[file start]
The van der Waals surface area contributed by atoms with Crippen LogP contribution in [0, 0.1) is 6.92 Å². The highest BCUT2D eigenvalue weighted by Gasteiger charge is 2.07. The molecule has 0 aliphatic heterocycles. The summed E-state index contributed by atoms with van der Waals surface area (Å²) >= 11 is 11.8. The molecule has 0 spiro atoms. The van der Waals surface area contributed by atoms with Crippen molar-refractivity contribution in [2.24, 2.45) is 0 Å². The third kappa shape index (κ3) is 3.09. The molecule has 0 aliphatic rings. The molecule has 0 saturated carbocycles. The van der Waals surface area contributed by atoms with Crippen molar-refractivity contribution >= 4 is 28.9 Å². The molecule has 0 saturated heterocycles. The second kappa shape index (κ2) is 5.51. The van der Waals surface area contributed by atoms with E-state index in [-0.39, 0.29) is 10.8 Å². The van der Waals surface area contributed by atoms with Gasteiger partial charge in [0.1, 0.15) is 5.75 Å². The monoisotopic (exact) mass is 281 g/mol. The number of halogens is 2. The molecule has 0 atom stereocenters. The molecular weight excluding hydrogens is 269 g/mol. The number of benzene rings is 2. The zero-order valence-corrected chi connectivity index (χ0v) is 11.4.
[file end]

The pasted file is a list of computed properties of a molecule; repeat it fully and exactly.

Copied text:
The van der Waals surface area contributed by atoms with Crippen LogP contribution in [0, 0.1) is 6.92 Å². The highest BCUT2D eigenvalue weighted by Gasteiger charge is 2.07. The molecule has 0 aliphatic heterocycles. The summed E-state index contributed by atoms with van der Waals surface area (Å²) >= 11 is 11.8. The molecule has 0 spiro atoms. The van der Waals surface area contributed by atoms with Crippen molar-refractivity contribution in [2.24, 2.45) is 0 Å². The third kappa shape index (κ3) is 3.09. The molecule has 0 aliphatic rings. The molecule has 0 saturated carbocycles. The van der Waals surface area contributed by atoms with Crippen molar-refractivity contribution >= 4 is 28.9 Å². The molecule has 0 saturated heterocycles. The second kappa shape index (κ2) is 5.51. The van der Waals surface area contributed by atoms with E-state index in [-0.39, 0.29) is 10.8 Å². The van der Waals surface area contributed by atoms with Gasteiger partial charge in [0.1, 0.15) is 5.75 Å². The monoisotopic (exact) mass is 281 g/mol. The number of halogens is 2. The molecule has 0 atom stereocenters. The molecular weight excluding hydrogens is 269 g/mol. The number of benzene rings is 2. The zero-order valence-corrected chi connectivity index (χ0v) is 11.4.